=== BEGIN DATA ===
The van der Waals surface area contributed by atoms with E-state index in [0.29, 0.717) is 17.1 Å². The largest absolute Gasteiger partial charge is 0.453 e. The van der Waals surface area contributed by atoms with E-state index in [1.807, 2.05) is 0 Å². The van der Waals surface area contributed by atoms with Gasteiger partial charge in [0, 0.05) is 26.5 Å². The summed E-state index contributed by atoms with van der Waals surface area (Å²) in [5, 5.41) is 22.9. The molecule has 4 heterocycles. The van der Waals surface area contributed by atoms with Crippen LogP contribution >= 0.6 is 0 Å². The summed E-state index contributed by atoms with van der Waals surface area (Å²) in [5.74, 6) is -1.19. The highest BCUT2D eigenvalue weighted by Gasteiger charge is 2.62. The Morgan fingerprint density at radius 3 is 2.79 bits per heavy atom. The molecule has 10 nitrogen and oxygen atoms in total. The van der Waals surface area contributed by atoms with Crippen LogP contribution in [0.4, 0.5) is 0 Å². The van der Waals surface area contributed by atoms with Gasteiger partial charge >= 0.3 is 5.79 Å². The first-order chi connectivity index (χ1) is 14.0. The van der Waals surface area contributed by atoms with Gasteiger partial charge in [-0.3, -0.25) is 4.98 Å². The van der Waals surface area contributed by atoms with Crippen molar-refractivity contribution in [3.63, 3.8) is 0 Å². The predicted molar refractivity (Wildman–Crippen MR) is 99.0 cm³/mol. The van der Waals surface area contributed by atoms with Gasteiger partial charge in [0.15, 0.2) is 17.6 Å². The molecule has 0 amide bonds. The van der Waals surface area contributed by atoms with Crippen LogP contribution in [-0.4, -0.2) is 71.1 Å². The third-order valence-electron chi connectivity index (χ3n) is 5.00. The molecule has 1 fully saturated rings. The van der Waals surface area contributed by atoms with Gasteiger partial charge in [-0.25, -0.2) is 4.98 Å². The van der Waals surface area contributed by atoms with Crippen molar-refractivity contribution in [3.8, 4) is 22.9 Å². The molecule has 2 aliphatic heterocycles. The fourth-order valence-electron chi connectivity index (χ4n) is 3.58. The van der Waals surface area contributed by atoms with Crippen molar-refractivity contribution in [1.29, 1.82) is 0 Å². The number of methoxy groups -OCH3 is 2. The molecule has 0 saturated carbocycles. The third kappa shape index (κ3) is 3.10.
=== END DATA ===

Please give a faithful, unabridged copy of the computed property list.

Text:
The van der Waals surface area contributed by atoms with E-state index in [0.29, 0.717) is 17.1 Å². The largest absolute Gasteiger partial charge is 0.453 e. The van der Waals surface area contributed by atoms with E-state index in [1.807, 2.05) is 0 Å². The van der Waals surface area contributed by atoms with Gasteiger partial charge in [0, 0.05) is 26.5 Å². The summed E-state index contributed by atoms with van der Waals surface area (Å²) in [5, 5.41) is 22.9. The molecule has 4 heterocycles. The van der Waals surface area contributed by atoms with Crippen LogP contribution >= 0.6 is 0 Å². The summed E-state index contributed by atoms with van der Waals surface area (Å²) in [5.74, 6) is -1.19. The highest BCUT2D eigenvalue weighted by Gasteiger charge is 2.62. The Morgan fingerprint density at radius 3 is 2.79 bits per heavy atom. The molecule has 10 nitrogen and oxygen atoms in total. The van der Waals surface area contributed by atoms with Crippen LogP contribution in [0.4, 0.5) is 0 Å². The van der Waals surface area contributed by atoms with Gasteiger partial charge >= 0.3 is 5.79 Å². The first-order chi connectivity index (χ1) is 14.0. The van der Waals surface area contributed by atoms with Gasteiger partial charge in [-0.3, -0.25) is 4.98 Å². The van der Waals surface area contributed by atoms with Crippen molar-refractivity contribution in [3.63, 3.8) is 0 Å². The predicted molar refractivity (Wildman–Crippen MR) is 99.0 cm³/mol. The van der Waals surface area contributed by atoms with Gasteiger partial charge in [0.15, 0.2) is 17.6 Å². The molecule has 0 amide bonds. The van der Waals surface area contributed by atoms with Crippen LogP contribution in [-0.4, -0.2) is 71.1 Å². The third-order valence-electron chi connectivity index (χ3n) is 5.00. The molecule has 1 fully saturated rings. The van der Waals surface area contributed by atoms with Gasteiger partial charge in [-0.25, -0.2) is 4.98 Å². The van der Waals surface area contributed by atoms with Crippen molar-refractivity contribution in [3.8, 4) is 22.9 Å². The molecule has 2 aliphatic heterocycles. The fourth-order valence-electron chi connectivity index (χ4n) is 3.58. The van der Waals surface area contributed by atoms with Crippen molar-refractivity contribution in [1.29, 1.82) is 0 Å². The number of methoxy groups -OCH3 is 2. The molecule has 0 saturated carbocycles. The third kappa shape index (κ3) is 3.10.